How Robin Williams' Kindness Touched My Family
The comedian and actor lent a hand when my dad most needed one
Sue Campbell is the Editorial and Content Director for Next Avenue. Follow her on Twitter @SuePCampbell.
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“He had been battling severe depression of late,” Mara Buxbaum, his rep said in a statement to the press. “This is a tragic and sudden loss.”
As his family and fans mourn, I remember Williams’ kindness to my own family when my father battled addiction and depression.
It’s a strange connection.
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A Coach’s Influence
When Williams was in high school at Detroit Country Day School, my dad, John Campbell, was his wrestling coach. As a kid, Williams was scrawny but strong, “squirrelly” and also very smart, my dad would recount.
Years after Williams graduated and went on to fame, moving from goofy Mork and Mindy on TV to serious roles in Hollywood films, he paid tribute to my father in an Inside The Actor’s Studio television segment.
Williams said during the show that he had based his role as Professor Keating in Dead Poets Society partly on my very idealistic and liberal father.
It’s not surprising that Williams looked to his own private school experience and pulled from it to play a teacher in a strict, conservative environment who encouraged students to seize the day, find themselves and go against the grain.
When The Actor’s Studio segment aired, the two reconnected. It was a tough time for my father. He’d been fired from his job, left his family and hit bottom. Williams didn’t judge his former teacher. He got him tickets to a comedy show he was performing in Detroit and met my dad afterward to reminisce.
That meeting, and the accolades from Williams, became a highlight of my father’s life — a validation of sorts for his career and his 15 glorious minutes of fame.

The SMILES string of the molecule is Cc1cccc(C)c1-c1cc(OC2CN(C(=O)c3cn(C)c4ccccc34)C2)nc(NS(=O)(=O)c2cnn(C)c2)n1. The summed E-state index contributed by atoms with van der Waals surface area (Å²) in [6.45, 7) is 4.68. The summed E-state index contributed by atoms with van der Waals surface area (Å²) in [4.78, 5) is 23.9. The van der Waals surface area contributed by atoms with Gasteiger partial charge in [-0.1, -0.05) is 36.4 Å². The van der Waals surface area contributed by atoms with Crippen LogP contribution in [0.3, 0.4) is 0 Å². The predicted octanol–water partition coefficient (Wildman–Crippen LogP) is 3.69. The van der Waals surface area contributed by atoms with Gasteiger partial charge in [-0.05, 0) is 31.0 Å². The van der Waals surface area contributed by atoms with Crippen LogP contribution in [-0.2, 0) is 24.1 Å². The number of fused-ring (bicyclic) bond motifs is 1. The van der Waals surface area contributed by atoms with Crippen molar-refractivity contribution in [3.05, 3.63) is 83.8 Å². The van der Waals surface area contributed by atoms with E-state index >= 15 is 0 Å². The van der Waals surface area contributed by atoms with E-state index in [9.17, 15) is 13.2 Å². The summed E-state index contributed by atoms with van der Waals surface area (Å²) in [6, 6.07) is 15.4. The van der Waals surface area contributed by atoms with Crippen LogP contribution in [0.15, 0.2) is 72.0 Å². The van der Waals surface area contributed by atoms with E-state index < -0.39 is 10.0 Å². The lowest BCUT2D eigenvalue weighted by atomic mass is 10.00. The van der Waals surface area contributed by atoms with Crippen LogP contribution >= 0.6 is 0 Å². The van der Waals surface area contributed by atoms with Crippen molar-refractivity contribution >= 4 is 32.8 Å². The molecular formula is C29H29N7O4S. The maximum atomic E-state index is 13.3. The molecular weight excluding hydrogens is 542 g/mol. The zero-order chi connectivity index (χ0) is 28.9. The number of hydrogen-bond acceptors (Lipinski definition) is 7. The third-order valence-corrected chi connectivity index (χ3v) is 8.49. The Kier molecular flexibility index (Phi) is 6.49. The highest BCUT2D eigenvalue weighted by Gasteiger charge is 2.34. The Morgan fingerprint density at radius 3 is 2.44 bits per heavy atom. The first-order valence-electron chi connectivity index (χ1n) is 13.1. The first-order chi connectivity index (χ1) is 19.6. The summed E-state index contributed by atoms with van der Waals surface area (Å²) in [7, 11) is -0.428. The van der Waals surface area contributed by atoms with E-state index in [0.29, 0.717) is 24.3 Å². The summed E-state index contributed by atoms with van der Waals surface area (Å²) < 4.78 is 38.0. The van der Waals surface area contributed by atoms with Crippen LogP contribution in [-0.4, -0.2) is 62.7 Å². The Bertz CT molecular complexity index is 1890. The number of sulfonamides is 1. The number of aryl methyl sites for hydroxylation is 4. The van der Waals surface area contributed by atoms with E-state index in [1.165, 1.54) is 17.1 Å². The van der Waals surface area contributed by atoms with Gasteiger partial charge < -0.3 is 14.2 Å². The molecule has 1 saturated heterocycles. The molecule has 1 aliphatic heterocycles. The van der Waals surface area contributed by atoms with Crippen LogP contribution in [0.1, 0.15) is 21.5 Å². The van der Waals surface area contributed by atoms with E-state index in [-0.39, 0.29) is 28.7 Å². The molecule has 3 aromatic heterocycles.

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Decency and Kindness
Williams of course had his own self-confessed addictions, to cocaine and booze. He once told Diane Sawyer in an interview that his addiction wasn’t caused by anything, that it was “just there,” and he described it as “laying in wait” — one of the best summations I’ve heard for a disease that robs people of who they really are and are meant to be.
Williams worked hard to control his demons, entering rehab in 2006 when he fell off the wagon after 20 years sober, and joining a program for maintaining long-term sobriety at Minnesota’s Hazelden Addiction Treatment Center just last month.
Now, it seems, Williams also had depression. The vicious dance of addiction and depression is well-known as a potentially lethal combination.
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It’s wrenching to see a much-loved, funny, talented actor succumb. Beyond his talent, Robin Williams was a generous and caring person — he lent that helping hand when my dad needed it most.
For Williams’ decency and kindness, I’m forever grateful.
And I’m heeding the plea made by his wife, Susan Schneider: “As he is remembered, it is our hope the focus will not be on Robin’s death, but on the countless moments of joy and laughter he gave to millions.”